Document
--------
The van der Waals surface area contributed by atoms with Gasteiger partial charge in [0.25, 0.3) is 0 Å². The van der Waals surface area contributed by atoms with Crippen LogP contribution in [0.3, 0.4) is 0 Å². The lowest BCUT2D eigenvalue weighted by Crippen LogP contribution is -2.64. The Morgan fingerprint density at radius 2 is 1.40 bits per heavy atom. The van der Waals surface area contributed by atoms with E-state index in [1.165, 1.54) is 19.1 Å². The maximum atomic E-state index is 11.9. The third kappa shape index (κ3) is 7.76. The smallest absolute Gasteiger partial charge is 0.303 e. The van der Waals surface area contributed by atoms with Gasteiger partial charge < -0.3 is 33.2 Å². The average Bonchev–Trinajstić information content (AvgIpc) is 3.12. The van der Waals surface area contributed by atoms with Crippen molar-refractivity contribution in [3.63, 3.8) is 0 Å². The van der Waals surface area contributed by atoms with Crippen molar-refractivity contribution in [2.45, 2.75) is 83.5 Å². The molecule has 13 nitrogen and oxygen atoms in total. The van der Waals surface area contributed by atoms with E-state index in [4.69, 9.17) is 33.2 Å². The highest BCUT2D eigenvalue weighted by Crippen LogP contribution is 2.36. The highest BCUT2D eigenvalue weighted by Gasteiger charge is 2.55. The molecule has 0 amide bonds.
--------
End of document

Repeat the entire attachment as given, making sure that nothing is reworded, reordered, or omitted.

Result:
The van der Waals surface area contributed by atoms with Gasteiger partial charge in [0.25, 0.3) is 0 Å². The van der Waals surface area contributed by atoms with Crippen LogP contribution in [0.3, 0.4) is 0 Å². The lowest BCUT2D eigenvalue weighted by Crippen LogP contribution is -2.64. The Morgan fingerprint density at radius 2 is 1.40 bits per heavy atom. The van der Waals surface area contributed by atoms with E-state index in [1.165, 1.54) is 19.1 Å². The maximum atomic E-state index is 11.9. The third kappa shape index (κ3) is 7.76. The smallest absolute Gasteiger partial charge is 0.303 e. The van der Waals surface area contributed by atoms with Gasteiger partial charge < -0.3 is 33.2 Å². The average Bonchev–Trinajstić information content (AvgIpc) is 3.12. The van der Waals surface area contributed by atoms with Crippen molar-refractivity contribution in [3.63, 3.8) is 0 Å². The van der Waals surface area contributed by atoms with Crippen molar-refractivity contribution in [2.45, 2.75) is 83.5 Å². The molecule has 13 nitrogen and oxygen atoms in total. The van der Waals surface area contributed by atoms with E-state index in [4.69, 9.17) is 33.2 Å². The highest BCUT2D eigenvalue weighted by Crippen LogP contribution is 2.36. The highest BCUT2D eigenvalue weighted by Gasteiger charge is 2.55. The molecule has 0 amide bonds.